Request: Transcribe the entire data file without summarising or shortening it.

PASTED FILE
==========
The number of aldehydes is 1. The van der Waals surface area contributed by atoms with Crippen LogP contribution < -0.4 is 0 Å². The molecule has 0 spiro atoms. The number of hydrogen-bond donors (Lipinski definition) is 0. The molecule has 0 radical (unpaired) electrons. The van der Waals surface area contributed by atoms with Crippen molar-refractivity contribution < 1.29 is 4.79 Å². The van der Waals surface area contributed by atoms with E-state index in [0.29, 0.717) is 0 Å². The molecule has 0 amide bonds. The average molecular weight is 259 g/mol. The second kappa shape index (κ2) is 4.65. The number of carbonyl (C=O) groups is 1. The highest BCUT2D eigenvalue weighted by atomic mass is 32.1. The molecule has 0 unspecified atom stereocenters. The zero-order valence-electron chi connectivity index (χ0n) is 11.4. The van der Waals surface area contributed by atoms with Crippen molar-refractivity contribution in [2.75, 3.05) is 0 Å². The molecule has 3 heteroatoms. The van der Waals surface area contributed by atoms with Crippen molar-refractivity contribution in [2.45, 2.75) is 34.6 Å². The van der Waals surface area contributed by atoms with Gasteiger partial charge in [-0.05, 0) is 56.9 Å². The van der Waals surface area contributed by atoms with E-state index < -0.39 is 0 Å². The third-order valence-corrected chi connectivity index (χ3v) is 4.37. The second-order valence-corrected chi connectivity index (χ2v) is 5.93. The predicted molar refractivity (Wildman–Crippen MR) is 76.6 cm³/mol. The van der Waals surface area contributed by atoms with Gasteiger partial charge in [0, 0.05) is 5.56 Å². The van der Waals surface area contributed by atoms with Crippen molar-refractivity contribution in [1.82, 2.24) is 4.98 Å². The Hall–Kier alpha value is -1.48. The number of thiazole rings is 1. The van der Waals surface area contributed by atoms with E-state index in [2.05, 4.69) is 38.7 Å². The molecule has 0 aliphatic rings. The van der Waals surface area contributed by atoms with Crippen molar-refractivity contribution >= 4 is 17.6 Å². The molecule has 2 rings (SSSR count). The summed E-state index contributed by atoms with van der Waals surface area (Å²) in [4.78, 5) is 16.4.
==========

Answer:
The number of aldehydes is 1. The van der Waals surface area contributed by atoms with Crippen LogP contribution < -0.4 is 0 Å². The molecule has 0 spiro atoms. The number of hydrogen-bond donors (Lipinski definition) is 0. The molecule has 0 radical (unpaired) electrons. The van der Waals surface area contributed by atoms with Crippen molar-refractivity contribution < 1.29 is 4.79 Å². The van der Waals surface area contributed by atoms with E-state index in [0.29, 0.717) is 0 Å². The molecule has 0 amide bonds. The average molecular weight is 259 g/mol. The second kappa shape index (κ2) is 4.65. The number of carbonyl (C=O) groups is 1. The highest BCUT2D eigenvalue weighted by atomic mass is 32.1. The molecule has 0 unspecified atom stereocenters. The zero-order valence-electron chi connectivity index (χ0n) is 11.4. The van der Waals surface area contributed by atoms with Crippen molar-refractivity contribution in [2.75, 3.05) is 0 Å². The molecule has 3 heteroatoms. The van der Waals surface area contributed by atoms with Crippen molar-refractivity contribution in [2.45, 2.75) is 34.6 Å². The van der Waals surface area contributed by atoms with Gasteiger partial charge in [-0.05, 0) is 56.9 Å². The van der Waals surface area contributed by atoms with E-state index < -0.39 is 0 Å². The third-order valence-corrected chi connectivity index (χ3v) is 4.37. The second-order valence-corrected chi connectivity index (χ2v) is 5.93. The predicted molar refractivity (Wildman–Crippen MR) is 76.6 cm³/mol. The van der Waals surface area contributed by atoms with Gasteiger partial charge in [0, 0.05) is 5.56 Å². The van der Waals surface area contributed by atoms with Crippen molar-refractivity contribution in [1.82, 2.24) is 4.98 Å². The Hall–Kier alpha value is -1.48. The number of thiazole rings is 1. The van der Waals surface area contributed by atoms with E-state index in [2.05, 4.69) is 38.7 Å². The molecule has 0 aliphatic rings. The van der Waals surface area contributed by atoms with Crippen molar-refractivity contribution >= 4 is 17.6 Å². The molecule has 2 rings (SSSR count). The summed E-state index contributed by atoms with van der Waals surface area (Å²) in [4.78, 5) is 16.4.